Forrester: Establish a marketing technology office


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A recent Forrester report on Understanding The Marketing Technology Buying Process (which is also available from Neolane) had a few exciting revelations.

Their survey of 137 customer intelligence professionals — whom they see as a new breed of marketer — showed that marketing is now starting to lead the buying process for marketing technologies.

I know, that probably sounds obvious — marketing leading marketing technology decisions. It’s like asking who’s buried in Grant’s Tomb? But until recently, such technology was either controlled primarily through the IT department or woefully under-adopted due to cross-organizational red tape.

Now, it seems that marketers are finally taking charge of their technological destiny as the final decision-maker in many marketing technology decisions:

final decision-maker in marketing technology decisions

This isn’t an honorary decision-maker title either, because — perhaps most telling — marketing is now allocating a significant portion of their budget for the purchase, maintenance and support of marketing technology applications:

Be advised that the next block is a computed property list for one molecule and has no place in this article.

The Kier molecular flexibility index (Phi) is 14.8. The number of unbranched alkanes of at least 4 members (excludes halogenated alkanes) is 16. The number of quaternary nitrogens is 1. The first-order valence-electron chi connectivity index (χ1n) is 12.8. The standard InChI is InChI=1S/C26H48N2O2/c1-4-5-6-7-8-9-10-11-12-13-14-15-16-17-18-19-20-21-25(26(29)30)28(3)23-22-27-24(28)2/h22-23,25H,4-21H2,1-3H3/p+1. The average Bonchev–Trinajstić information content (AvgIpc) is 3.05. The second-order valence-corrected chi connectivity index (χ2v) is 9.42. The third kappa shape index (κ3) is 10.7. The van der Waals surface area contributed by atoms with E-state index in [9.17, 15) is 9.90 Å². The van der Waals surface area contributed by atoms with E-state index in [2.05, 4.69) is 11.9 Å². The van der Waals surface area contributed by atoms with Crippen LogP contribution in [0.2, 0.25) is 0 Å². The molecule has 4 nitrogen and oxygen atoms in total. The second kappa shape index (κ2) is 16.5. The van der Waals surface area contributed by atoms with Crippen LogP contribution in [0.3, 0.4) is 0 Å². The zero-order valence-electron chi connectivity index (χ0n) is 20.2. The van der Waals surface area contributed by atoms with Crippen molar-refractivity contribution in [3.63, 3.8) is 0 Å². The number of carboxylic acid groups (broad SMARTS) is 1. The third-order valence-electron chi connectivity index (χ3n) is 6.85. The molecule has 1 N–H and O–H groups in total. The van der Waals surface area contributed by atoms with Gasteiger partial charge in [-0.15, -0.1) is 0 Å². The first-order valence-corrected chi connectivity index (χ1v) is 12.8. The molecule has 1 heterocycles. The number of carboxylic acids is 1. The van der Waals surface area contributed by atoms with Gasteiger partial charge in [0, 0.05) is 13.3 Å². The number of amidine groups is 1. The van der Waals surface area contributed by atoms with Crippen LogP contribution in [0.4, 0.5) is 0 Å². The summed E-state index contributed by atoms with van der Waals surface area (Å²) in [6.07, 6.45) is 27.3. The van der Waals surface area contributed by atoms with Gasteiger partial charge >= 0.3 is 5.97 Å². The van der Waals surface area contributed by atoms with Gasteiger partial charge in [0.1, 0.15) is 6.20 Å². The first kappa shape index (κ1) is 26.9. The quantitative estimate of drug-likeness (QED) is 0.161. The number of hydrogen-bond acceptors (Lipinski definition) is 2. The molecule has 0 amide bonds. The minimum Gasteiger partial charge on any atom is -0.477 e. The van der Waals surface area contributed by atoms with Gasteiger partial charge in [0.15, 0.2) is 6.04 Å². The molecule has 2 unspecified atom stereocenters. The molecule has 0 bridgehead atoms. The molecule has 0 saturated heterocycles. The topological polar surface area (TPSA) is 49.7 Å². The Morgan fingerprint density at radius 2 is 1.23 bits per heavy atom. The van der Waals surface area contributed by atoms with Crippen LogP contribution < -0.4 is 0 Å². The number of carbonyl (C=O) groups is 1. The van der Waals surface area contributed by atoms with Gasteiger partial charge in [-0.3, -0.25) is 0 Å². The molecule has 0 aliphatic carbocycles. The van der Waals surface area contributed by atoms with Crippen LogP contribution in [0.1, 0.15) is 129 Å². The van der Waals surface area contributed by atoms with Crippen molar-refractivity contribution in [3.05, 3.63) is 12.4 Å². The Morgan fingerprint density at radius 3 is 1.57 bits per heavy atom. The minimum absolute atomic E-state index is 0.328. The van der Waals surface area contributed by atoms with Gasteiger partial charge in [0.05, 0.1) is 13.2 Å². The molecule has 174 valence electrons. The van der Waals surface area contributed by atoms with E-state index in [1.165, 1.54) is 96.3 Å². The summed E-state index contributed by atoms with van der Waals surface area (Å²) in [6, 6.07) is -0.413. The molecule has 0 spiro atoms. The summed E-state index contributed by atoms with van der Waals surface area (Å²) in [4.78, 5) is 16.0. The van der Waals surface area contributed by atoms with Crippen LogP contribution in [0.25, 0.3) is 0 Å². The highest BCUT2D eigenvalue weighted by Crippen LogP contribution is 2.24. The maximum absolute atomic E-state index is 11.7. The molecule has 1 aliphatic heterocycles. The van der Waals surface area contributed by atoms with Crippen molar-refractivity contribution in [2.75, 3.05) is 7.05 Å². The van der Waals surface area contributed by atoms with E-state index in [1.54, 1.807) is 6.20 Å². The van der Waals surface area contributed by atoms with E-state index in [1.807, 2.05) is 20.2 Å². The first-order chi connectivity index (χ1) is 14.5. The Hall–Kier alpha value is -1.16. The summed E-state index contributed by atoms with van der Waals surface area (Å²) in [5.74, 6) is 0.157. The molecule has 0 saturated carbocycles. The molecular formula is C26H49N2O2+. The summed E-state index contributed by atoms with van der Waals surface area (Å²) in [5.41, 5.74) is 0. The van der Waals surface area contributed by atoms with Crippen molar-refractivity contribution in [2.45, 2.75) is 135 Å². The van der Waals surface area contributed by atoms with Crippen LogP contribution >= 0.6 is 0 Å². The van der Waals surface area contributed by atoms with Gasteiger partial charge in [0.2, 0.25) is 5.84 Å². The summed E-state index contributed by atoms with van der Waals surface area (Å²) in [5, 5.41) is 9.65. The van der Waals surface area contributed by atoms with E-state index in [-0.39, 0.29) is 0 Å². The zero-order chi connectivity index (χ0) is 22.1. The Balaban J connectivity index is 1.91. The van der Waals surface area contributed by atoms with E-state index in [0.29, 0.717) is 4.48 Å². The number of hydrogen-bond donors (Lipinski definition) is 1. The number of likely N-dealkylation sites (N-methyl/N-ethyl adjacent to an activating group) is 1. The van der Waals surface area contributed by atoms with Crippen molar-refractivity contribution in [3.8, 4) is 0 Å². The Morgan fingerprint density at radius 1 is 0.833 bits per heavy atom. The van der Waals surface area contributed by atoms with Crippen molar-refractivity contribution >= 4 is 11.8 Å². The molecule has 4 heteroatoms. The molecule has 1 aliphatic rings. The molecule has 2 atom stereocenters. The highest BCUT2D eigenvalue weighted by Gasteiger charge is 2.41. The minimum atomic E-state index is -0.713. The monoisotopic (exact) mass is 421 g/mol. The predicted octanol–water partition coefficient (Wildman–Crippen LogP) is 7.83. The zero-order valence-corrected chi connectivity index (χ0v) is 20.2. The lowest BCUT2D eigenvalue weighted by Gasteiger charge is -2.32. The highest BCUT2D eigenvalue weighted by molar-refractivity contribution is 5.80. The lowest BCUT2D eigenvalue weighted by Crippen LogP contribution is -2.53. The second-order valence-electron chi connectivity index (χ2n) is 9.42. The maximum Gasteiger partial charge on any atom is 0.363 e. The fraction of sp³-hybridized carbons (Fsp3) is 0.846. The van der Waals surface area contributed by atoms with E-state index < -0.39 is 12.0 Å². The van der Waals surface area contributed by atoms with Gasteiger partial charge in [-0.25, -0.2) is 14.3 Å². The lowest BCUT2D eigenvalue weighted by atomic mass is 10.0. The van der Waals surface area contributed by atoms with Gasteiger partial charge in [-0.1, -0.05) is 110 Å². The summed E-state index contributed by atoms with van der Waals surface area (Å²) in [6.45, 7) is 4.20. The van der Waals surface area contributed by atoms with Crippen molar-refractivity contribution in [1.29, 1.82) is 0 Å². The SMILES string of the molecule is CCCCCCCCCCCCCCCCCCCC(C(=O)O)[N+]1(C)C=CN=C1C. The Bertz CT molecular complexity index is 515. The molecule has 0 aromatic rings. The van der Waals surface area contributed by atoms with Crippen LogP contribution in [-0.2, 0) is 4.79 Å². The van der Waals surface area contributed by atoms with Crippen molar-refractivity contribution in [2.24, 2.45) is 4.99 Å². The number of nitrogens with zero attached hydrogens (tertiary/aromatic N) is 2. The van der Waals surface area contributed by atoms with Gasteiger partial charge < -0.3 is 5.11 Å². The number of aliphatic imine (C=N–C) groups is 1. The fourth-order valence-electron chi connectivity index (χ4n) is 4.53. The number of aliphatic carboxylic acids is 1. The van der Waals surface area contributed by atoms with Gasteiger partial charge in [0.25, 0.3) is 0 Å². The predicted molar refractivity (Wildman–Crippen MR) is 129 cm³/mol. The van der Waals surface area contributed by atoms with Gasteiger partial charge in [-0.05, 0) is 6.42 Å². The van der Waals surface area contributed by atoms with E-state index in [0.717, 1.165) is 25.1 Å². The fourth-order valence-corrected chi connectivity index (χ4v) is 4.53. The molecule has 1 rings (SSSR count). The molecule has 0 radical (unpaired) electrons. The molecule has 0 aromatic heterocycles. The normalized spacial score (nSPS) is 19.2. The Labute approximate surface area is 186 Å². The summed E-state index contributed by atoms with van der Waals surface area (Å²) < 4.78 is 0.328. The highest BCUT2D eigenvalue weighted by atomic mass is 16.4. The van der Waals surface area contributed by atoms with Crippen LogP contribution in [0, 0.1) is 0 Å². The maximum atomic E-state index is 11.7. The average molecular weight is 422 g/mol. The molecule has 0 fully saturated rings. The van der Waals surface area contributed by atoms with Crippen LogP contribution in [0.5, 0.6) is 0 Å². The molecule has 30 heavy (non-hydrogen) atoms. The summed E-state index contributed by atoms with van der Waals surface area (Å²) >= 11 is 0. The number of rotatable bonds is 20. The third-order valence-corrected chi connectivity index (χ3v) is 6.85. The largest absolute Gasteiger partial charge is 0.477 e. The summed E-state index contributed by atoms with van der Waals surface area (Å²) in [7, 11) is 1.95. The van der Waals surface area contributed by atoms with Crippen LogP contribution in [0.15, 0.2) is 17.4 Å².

marketing budget for technology

But while this is terrific progress, Forrester also notes that many marketing departments have a ways to go before they’re able to fully handle this new responsibility:

“The empowered consumer, rapidly changing technology landscape, shifting software economics, and access to customer data and addressable media make technology management a core marketing competence. But while marketing organizations increasingly own the technology decision, they remain ill-equipped to select, manage, and deploy technologies to successfully establish competitive advantage.”

Their chief recommendation for addressing this gap in the marketing department:

Establish a marketing technology office. Marketing organizations need a single place for all technology decisions. The marketing technology office must:

  1. Develop a deep understanding of the entire technology ecosystem from advertising and branding to analytics and automation;
  2. Coordinate the IT relationship;
  3. Manage vendors and service providers;
  4. Embed technology in to the marketing process.

For more thoughts on this, read the full report or check out my presentation on The Case for a Chief Marketing Technologist.

Republished with author's permission from original post.

Scott Brinker
Scott Brinker is the president & CTO of ion interactive, a leading provider of post-click marketing software and services. He writes the Conversion Science column on Search Engine Land and frequently speaks at industry events such as SMX, Pubcon and Search Insider Summit. He chairs the marketing track at the Semantic Technology Conference. He also writes a blog on marketing technology, Chief Marketing Technologist.


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